The ETF Deathwatch membership roll contains four fewer products this month. Ten new names joined the list, and fourteen came off. Ten of the removals were due to improved health, while the other four ceased operations in November. The overall count now stands at 327, consisting of 226 ETFs and 101 ETNs.
Zombie ETFs achieved a major milestone in November. The iPath Short Enhanced MSCI Emerging Markets Index ETN (EMSA), long the poster child of ETF Deathwatch, has now gone more than two years without a single trade. Barclays launched the EMSA ETN in November 2010 and was criticized for its inability to describe the product’s use of leverage. EMSA then proceeded to join ETF Deathwatch in June 2011, the first month it became eligible.
Trading in EMSA was sporadic at best. As the calendar rolled over to 2012, activity dwindled further. It saw zero volume on about half the days in January, then it dried up completely for all of February and March. Transactions took place on only one day in April, two days in May, and two days in June. That was it until November 9, 2012 when EMSA recorded its last trade – 100 shares at $81.61.
Now, more than two years later, we are still awaiting its next trade. The quote screen is very telling. I’m currently looking at a bid price of $40.44 and an ask of $121.30, for a spread of $80.86. According to the iPath website, EMSA has a current value of $77.91 and about $4.4 million in assets. I fail to comprehend why a product like this is allowed to remain listed. So, why is it still listed? Possibly because the 3.30% expense ratio means that Barclays takes in about $145,000 per year on a dead product.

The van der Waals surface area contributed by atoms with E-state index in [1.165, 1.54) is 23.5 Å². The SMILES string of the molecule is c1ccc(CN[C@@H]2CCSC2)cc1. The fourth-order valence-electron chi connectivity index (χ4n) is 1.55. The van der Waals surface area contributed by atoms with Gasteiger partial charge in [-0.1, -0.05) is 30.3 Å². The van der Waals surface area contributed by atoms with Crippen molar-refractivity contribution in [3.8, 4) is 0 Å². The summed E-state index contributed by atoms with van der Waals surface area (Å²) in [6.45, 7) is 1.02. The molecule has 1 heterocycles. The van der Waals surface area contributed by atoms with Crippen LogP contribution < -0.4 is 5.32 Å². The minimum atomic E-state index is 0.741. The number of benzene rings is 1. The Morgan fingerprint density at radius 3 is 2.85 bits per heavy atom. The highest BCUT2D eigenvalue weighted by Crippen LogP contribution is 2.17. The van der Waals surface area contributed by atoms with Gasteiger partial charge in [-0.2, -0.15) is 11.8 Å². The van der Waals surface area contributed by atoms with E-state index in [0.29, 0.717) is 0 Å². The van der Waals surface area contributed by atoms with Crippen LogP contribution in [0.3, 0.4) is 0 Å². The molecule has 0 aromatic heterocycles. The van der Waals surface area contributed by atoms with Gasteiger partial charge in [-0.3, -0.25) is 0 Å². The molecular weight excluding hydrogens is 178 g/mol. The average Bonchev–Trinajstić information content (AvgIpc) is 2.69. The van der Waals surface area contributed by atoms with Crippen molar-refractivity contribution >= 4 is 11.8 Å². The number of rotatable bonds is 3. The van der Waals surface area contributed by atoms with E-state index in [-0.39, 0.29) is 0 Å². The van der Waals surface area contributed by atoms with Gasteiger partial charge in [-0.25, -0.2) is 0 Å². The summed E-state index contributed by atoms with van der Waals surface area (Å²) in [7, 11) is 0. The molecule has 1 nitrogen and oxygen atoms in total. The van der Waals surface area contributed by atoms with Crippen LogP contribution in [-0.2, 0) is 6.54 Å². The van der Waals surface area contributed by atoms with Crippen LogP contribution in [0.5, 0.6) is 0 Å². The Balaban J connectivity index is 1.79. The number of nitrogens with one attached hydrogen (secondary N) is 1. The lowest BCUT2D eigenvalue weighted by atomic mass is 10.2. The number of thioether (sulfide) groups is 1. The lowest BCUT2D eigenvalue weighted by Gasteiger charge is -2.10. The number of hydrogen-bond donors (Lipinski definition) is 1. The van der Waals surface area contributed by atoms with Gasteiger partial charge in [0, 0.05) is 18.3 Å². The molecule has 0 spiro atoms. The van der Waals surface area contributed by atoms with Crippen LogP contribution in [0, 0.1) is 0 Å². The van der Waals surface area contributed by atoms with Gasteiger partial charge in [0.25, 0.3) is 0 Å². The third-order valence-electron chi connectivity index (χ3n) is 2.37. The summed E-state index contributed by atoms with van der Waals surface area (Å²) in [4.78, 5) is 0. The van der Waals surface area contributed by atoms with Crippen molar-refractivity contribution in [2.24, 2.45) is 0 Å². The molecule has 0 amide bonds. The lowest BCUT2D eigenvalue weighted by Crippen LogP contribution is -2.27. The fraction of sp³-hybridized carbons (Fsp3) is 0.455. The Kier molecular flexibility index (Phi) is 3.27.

EMSA is possibly the most egregious example of a zombie ETP, but it is not alone. There were 13 ETPs that went the entire month of November without a trade. On the last day of the month, 265 products posted zero volume. Nearly 16% of all listed ETPs did not trade that day. The true danger of owning products on this list is not knowing if any buyers will show up when you want to sell your shares.
One of the oldest ETFs on Deathwatch escaped this month. BLDRS Europe 100 ADR (ADRU) is more than 144 months (12 years) old and had enough increase in trading activity the past three months to finally come off. However, the average age of products on the list still increased from 46.2 to 46.6 months, and 95 are now more than five years in age. The average asset size is $6.6 million, up from $6.5 million a month ago, and 59 have asset levels of less than $2 million.
Here is the Complete List of 327 Products on ETF Deathwatch for December 2014 compiled using the objective ETF Deathwatch Criteria.
The 10 ETPs added to ETF Deathwatch for December:
- Claymore CEF Index GS Connect ETN (GCE)
- Deutsche X-trackers Solactive Investment Grade Subordinated Debt (SUBD)
- Direxion Daily 20+ Year Treasury Bear 1x (TYBS)
- First Trust Managed Municipal (FMB)
- IQ Canada Small Cap (CNDA)
- iShares iBonds Dec 2016 Corporate Term (IBDF)
- iShares iBonds Dec 2018 Corporate Term (IBDH)
- iShares MSCI Emerging Markets Value (EVAL)
- WisdomTree Commodity Currency Strategy (CCX)
- WisdomTree Europe Dividend Growth (EUDG)
The 10 ETPs removed from ETF Deathwatch due to improved health:
- BLDRS Europe 100 ADR (ADRU)
- EGShares India Consumer (INCO)
- ETRACS CMCI Silver TR ETN (USV)
- iPath Pure Beta Cocoa ETN (CHOC)
- PowerShares DB 3x Long USD Index Futures ETN (UUPT)
- ProShares Ultra MSCI Brazil Capped (UBR)
- ProShares UltraShort MSCI EAFE (EFU)
- SPDR Russell 1000 Low Volatility (LGLV)
- VelocityShares 3x Long Crude ETN (UWTI)
- WisdomTree BofA ML High Yield Bond Negative Duration (HYND)
The 4 ETPs removed from ETF Deathwatch due to delisting:
- VelocityShares Emerging Asia DR ETF (ASDR)
- VelocityShares Emerging Markets DR ETF (EMDR)
- VelocityShares Russia DR ETF (RUDR)
- Barclays ETN+ S&P 500 3x Long B ETN (BXUB)
ETF Deathwatch Archives
Disclosure covering writer, editor, and publisher: No positions in any of the securities mentioned. No positions in any of the companies or ETF sponsors mentioned. No income, revenue, or other compensation (either directly or indirectly) received from, or on behalf of, any of the companies or ETF sponsors mentioned.